[ODP] The Scandinavian WAIS IV Matrices as a Test of Dutton, te Nijenhuis and Rovaine
I have now edited this to reply to Meng Hu's concern over the differences between WAIS IV matrices and PISA CPS. According to Rindermann's (2007) paper there is a correlation of 0.97 between PISA Problem Solving 03 and the matrices part of IQ tests. In addition, Pearson's and the OECD's descriptions of these tests make clear that they are extremely similar.

Where is PISA CPS 2003? As far as I know, PISA CPS was first administered in 2012. At least I am not aware of any published scores prior to 2012.
Uh oh. Better not tell the media that PISA tests are IQ tests!

Thing is, I've already done that. In fact, they'll be an article about in the Times (Educational Supplement) on, I think, Friday.
Rindermann 2007 is given as:

Rindermann, H. (2007). The g-Factor of International Cognitive Ability Comparisons: The Homogeneity of Results in PISA, TIMSS, PIRLS and IQ-Tests Across Nations. European Journal of Personality, 21: 667-706.

Table 1 does have a PISA Problems-03.

There is apparently a PISA03 PS (no word about creative or not).

http://www.oecd.org/dataoecd/25/12/34009000.pdf

Data is on table 2.2, PDF page 140.

Variable PS03Mean PS03SD CPS12Mean CPS12SD LV12IQProblemSolving03Mean 1.00 0.06 0.86 0.18 0.96ProblemSolving03SD 0.06 1.00 -0.38 0.15 0.10CPS12Mean 0.86 -0.38 1.00 -0.20 0.90CPS12SD 0.18 0.15 -0.20 1.00 0.01LV2012estimatedIQ 0.96 0.10 0.90 0.01 1.00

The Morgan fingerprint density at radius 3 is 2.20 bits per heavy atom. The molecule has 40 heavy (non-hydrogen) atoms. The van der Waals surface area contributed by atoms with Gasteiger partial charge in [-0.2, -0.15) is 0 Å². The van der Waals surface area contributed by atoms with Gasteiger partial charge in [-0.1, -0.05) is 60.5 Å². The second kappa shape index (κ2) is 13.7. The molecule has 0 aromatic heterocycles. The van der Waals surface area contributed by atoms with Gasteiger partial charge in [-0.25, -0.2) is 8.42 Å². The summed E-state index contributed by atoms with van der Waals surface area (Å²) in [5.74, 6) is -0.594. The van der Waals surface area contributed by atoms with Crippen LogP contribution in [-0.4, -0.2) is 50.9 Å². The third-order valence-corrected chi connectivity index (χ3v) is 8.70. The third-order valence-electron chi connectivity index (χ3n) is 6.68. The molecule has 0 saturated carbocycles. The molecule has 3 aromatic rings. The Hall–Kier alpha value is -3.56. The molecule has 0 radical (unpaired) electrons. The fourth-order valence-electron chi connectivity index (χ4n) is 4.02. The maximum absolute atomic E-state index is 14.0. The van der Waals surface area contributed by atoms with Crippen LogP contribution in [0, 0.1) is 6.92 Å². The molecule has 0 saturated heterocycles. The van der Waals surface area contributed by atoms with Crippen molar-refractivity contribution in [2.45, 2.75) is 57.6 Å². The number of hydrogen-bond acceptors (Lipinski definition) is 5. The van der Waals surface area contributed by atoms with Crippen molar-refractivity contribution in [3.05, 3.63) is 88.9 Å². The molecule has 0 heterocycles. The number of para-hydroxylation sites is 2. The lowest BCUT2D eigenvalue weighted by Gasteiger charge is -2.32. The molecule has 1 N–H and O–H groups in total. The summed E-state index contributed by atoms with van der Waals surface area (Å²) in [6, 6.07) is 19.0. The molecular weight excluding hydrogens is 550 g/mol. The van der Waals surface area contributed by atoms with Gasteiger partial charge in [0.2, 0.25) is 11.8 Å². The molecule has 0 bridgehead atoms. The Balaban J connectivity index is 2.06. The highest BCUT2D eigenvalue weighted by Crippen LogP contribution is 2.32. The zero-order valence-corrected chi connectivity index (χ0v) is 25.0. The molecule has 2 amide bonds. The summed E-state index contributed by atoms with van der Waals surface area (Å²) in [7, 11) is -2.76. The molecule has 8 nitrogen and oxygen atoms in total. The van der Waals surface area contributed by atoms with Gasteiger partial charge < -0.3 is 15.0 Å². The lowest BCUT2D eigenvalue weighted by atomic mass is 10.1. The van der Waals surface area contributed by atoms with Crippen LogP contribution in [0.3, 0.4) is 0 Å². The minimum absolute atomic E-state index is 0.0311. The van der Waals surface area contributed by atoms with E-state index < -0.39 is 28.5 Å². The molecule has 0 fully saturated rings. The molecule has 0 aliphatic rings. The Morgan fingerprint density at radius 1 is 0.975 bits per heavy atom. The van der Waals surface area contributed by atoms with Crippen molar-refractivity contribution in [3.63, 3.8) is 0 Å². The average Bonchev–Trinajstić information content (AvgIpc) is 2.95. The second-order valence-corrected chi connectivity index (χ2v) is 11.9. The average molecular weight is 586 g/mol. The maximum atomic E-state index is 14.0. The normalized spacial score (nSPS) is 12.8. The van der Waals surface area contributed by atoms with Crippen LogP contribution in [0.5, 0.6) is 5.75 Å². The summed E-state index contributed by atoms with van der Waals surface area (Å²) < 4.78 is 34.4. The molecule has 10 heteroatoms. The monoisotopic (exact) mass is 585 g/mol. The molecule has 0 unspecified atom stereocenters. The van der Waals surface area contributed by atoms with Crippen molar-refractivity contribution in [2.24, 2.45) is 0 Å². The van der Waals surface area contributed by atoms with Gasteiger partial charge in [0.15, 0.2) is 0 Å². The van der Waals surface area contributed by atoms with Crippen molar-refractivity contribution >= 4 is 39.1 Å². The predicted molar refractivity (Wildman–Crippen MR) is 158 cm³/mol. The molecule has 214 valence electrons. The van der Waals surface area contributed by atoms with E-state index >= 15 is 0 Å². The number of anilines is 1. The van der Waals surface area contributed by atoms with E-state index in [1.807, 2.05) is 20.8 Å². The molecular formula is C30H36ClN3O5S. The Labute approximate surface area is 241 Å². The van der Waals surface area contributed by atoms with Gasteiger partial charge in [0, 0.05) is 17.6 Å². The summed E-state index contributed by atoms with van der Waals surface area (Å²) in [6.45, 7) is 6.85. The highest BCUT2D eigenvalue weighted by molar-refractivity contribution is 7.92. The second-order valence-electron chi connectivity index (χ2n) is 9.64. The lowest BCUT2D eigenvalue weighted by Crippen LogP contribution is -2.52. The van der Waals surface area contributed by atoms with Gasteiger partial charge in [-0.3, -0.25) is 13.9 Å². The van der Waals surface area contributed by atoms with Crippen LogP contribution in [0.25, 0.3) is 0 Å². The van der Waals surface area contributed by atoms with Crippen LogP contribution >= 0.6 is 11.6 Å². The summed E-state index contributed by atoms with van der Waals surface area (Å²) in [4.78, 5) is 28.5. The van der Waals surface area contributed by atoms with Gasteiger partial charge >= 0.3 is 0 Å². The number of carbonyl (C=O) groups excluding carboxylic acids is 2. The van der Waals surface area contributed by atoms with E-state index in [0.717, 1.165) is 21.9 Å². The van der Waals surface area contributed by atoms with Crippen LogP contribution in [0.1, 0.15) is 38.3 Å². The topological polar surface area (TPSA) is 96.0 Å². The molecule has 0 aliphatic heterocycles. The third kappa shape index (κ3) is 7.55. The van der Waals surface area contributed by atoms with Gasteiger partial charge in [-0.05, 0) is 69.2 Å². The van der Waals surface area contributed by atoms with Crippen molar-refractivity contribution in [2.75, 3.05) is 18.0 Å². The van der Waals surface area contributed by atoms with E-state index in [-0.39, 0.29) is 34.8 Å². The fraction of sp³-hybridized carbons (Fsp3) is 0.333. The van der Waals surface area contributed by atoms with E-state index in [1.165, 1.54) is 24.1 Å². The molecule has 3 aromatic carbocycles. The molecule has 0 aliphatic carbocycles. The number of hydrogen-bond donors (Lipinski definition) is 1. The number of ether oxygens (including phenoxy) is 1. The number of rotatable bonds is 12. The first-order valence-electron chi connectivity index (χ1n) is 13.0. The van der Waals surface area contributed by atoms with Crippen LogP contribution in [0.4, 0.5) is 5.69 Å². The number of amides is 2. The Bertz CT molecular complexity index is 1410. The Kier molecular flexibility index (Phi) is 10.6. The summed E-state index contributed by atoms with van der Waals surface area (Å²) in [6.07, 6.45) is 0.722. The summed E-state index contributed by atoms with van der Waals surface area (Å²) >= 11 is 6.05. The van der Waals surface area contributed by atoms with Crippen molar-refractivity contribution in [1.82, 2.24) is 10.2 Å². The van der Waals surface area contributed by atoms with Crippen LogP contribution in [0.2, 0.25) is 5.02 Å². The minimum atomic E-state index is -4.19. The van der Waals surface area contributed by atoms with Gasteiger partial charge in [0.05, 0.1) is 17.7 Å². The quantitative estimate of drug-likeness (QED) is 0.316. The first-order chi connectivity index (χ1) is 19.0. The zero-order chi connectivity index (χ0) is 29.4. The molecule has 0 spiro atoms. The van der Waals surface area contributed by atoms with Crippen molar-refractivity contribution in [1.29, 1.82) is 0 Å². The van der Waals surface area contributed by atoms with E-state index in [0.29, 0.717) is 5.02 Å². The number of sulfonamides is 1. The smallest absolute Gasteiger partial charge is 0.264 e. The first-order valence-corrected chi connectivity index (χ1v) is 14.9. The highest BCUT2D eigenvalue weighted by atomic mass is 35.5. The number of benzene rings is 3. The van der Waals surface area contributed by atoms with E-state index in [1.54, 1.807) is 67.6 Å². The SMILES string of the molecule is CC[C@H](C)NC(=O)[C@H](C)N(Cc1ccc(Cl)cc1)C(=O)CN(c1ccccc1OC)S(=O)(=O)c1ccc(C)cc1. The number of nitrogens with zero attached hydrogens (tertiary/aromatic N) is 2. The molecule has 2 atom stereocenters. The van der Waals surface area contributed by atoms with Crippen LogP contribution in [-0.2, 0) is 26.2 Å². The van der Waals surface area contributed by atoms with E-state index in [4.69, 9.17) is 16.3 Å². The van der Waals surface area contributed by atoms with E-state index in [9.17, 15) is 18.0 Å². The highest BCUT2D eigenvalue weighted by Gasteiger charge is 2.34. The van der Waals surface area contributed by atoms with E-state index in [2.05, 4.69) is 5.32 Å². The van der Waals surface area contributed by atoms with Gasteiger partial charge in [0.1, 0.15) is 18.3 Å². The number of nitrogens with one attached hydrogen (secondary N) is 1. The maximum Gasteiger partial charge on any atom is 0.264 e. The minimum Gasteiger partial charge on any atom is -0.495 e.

So the unadjusted correlation is .96, not .97.

Other correlations of interest: CPS12 x PS03 = .86, but CPS12SD x PS03SD = .18. PISA does not measure SD reliably.

The items are very similar to those of CPS. I think it's essentially the same stuff, just a fancy name for the new version.
Edit 1: I do not know if the items with the lowest reliability were removed from PISA CPS 2012 though...the 2003 stuff seems pretty preliminary.
1) You should mention the PISA results, too, in the abstract.

2) "It can be seen that in all but one age group the average Scandinavian score on the WAIS IV matrices is higher than the Finnish."

By my count, Finnish scores (US norm) are higher in three age groups, Scandinavian scores in six age groups, one age group has a missing value for Finns, and there's one tie. The Scandinavian advantage exists for older cohorts, there's little difference among those below 40.

3) "There is a body of evidence that this minority are genetically closer to the Swedes than to the Finns (e.g. Virtaranta-Knowles et al., 1991)"

That's a peculiarly old genetics reference. Here's a newer one, which says:

Among our Finnish sample, genetically closest to Swedes were the Swedish-speaking Finns of coastal Ostrobothnia. This agrees well with the history of the Swedish-speakers, who arrived into the western and southern coastal areas of Finland in the beginning of the second millennium [21]. However, they have obviously experienced a lot of subsequent admixture with the Finnish-speakers, resulting in a subtle difference between them and their closest neighbors; conversely, their genetic distance from the Swedes is of the same magnitude as the largest distances between provinces within Sweden. A similar, intermediate position of the Swedish-speakers has been detected earlier [22], although with differing admixture proportions, probably depending on the choice of reference samples.